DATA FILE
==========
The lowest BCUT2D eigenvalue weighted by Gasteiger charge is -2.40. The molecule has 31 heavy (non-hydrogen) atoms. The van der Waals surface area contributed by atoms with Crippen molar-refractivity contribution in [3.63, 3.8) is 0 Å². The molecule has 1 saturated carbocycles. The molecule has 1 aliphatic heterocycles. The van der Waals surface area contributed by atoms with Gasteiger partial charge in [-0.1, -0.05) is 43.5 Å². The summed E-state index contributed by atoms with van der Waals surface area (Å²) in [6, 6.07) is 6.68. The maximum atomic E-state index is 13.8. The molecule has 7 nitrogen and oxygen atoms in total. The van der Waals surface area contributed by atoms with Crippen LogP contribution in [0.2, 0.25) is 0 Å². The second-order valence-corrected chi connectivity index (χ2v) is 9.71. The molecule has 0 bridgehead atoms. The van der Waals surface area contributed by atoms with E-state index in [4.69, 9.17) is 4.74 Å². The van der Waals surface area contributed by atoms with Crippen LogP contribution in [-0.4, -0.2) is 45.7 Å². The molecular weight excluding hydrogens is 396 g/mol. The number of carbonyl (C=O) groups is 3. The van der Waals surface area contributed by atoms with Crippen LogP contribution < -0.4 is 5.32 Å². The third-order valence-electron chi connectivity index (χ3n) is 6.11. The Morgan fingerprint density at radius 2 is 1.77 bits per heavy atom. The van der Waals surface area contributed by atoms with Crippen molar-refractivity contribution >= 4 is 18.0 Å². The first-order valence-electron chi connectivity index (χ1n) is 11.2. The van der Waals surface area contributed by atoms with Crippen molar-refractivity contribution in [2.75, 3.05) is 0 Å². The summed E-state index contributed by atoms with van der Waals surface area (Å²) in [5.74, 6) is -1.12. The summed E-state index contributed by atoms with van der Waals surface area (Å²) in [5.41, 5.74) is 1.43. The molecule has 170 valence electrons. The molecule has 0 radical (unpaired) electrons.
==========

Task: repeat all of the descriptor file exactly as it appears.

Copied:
The lowest BCUT2D eigenvalue weighted by Gasteiger charge is -2.40. The molecule has 31 heavy (non-hydrogen) atoms. The van der Waals surface area contributed by atoms with Crippen molar-refractivity contribution in [3.63, 3.8) is 0 Å². The molecule has 1 saturated carbocycles. The molecule has 1 aliphatic heterocycles. The van der Waals surface area contributed by atoms with Gasteiger partial charge in [-0.1, -0.05) is 43.5 Å². The summed E-state index contributed by atoms with van der Waals surface area (Å²) in [6, 6.07) is 6.68. The maximum atomic E-state index is 13.8. The molecule has 7 nitrogen and oxygen atoms in total. The van der Waals surface area contributed by atoms with Crippen LogP contribution in [0.2, 0.25) is 0 Å². The second-order valence-corrected chi connectivity index (χ2v) is 9.71. The molecule has 0 bridgehead atoms. The van der Waals surface area contributed by atoms with E-state index in [4.69, 9.17) is 4.74 Å². The van der Waals surface area contributed by atoms with Crippen LogP contribution in [-0.4, -0.2) is 45.7 Å². The molecular weight excluding hydrogens is 396 g/mol. The number of carbonyl (C=O) groups is 3. The van der Waals surface area contributed by atoms with Crippen LogP contribution < -0.4 is 5.32 Å². The third-order valence-electron chi connectivity index (χ3n) is 6.11. The Morgan fingerprint density at radius 2 is 1.77 bits per heavy atom. The van der Waals surface area contributed by atoms with Crippen molar-refractivity contribution >= 4 is 18.0 Å². The first-order valence-electron chi connectivity index (χ1n) is 11.2. The van der Waals surface area contributed by atoms with Crippen molar-refractivity contribution in [2.75, 3.05) is 0 Å². The summed E-state index contributed by atoms with van der Waals surface area (Å²) in [5.74, 6) is -1.12. The summed E-state index contributed by atoms with van der Waals surface area (Å²) in [5.41, 5.74) is 1.43. The molecule has 170 valence electrons. The molecule has 0 radical (unpaired) electrons.